Ignorant Bystanders
EmilyWynn8 printable version print page     Bookmark and Share
Tue Dec 06, 2005 at 03:30:41 PM EST
Why the Christian Right is winning, and what to do about it
When one studies bullying, and effective strategies to put a stop to bullying behavior, special focus is given not to the bully and the victim, but to the bystanders.  There are many bystanders, who witness the interchange between bully and victim, and may even witness physical violence, but take no action to intervene or get help.  The effective strategy to end bullying is empowering those bystanders to take action.  The bystanders must be taught that not only is bullying wrong, but that they have the power to stop it.  If one bystander was to go get help from an authority - that is one way to stop it.  But also, the action of one bystander standing up and speaking publicly, "No!  You will not do this, it is wrong." may stop the bully cold.  Especially if, encouraged by the single bystander, other bystanders also stand up and agree - the bully gets the clear message that his/her actions will not be tolerated.  When bystanders do nothing, they in effect condone the bully's actions, even if the bystander personally disagrees with the bully.

The key to ending bullying is to make sure that the bystanders - the witnesses to the actions of the bully - know that the bully is wrong, and feel comfortable taking action either against the bully, or to support the victim.  In the case of the Christian Right, the bullies and victims are less clear.  This is certainly not to say that there are no bullies and no victims - but because everyone defines this differently, I will not try to defend a particular point of view, since it is not necessary to my argument.  (My personal opinion - some of the Christian Right are clearly bullies, and I think others act like the bullies but don't really mean to... and everyone is a victim, even if they refuse to claim that status.)  What is clear is that a vast majority of the American populace are bystanders.

Now - why did I title this piece "Ignorant Bystanders"?  Because I feel that the reason that the vast majority of our population are bystanders is because the majority are ignorant.  Please, please, please, do not equate ignorance with stupid!  I think that, generally speaking, people are intelligent.  Ignorant, however, means unaware or uninformed, lacking information on a subject.  I believe that a majority of people in our country have never been exposed to study of comparative religion.  I believe that some have not studied civics, or how our country came into being and how it is run, and many more have had poor general instruction in History.  I believe that many have never found themselves being in a minority position, and therefore find it hard to empathize with someone struggling to have their voice heard.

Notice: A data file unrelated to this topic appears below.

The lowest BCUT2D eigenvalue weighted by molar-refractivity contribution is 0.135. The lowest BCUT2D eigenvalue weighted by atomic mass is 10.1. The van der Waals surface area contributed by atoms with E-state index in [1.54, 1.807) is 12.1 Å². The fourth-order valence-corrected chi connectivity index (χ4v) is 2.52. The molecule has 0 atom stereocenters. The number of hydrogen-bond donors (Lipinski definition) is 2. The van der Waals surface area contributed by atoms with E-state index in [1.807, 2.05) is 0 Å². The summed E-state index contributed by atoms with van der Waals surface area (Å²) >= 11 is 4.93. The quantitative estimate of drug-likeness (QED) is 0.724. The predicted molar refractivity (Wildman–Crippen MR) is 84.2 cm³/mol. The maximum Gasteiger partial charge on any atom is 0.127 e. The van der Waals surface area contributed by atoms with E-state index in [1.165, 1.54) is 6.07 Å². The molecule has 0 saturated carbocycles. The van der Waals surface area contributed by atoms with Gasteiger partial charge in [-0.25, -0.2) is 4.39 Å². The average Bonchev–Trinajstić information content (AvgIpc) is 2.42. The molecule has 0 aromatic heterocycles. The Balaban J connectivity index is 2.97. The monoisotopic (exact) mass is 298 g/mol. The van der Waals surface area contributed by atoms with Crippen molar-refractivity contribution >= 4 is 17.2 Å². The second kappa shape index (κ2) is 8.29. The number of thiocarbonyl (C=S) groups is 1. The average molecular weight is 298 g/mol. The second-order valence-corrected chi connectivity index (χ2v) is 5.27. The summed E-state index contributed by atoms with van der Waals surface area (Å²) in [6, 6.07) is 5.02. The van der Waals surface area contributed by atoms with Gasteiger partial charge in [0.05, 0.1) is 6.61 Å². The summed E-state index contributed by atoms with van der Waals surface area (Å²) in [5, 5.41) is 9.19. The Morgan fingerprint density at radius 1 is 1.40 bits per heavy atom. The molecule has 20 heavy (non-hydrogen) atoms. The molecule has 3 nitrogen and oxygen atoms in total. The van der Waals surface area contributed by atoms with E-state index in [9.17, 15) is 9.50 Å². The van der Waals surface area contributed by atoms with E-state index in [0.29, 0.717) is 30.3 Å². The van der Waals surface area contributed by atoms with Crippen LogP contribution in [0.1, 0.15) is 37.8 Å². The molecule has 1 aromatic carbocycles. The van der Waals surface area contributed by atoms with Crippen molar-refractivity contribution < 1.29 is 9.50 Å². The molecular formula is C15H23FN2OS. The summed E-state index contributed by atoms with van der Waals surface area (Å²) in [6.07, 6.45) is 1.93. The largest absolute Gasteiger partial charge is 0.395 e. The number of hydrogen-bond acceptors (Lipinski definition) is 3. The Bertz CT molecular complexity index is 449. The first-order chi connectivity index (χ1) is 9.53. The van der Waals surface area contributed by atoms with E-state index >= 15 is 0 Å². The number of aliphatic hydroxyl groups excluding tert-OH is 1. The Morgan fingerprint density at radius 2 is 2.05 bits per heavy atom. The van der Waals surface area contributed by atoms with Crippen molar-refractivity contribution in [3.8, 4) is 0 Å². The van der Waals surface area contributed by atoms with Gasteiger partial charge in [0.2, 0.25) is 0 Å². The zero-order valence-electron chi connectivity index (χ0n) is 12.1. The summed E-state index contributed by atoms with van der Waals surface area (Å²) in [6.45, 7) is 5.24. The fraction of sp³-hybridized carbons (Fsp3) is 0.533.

Ignorance I have personally witnessed:
· College graduates who have never heard of the Holocaust, or McCarthyism
· A college student who made the claim that it was okay if women were paid less than men, because they will just quit their jobs to go have children.  I questioned this young man about why he believed this, and found that he believed it was a fact that an infant would die if it was not breastfed by its own mother - and therefore he held the belief that it was a necessity for all women to quit their jobs to care for their infants - for the simple reason of keeping the child alive.
· A group of adults who believed that all religions (except pagan religions and native cultures) worshipped Jesus Christ, regardless of the details of the religion.  For example, Jews call Jesus "Adonai" and Hanukkah is the name of the Jewish holiday to celebrate Jesus' birth, Ganesh, or Shiva, are two of many ways Hindus say Jesus, Allah is the same as Jesus, same with Confucius and Buddha (though some argued that Confucius and Buddha were images of the Holy Ghost seen among the lands after Christ's resurrection)...

This ignorance allows people to take on the assumption that the "majority rules" is okay in every situation, mostly because they cannot conceive of any situation where someone would logically disagree with them.  Taking the example from above, if everyone believes in Jesus, then why would someone ever get upset with public acknowledgement of god?  Is it because they want to hear the minority name of Jesus that their tradition uses?  Why can't they just be happy that it's all the same, and we use Jesus instead of whatever name they use?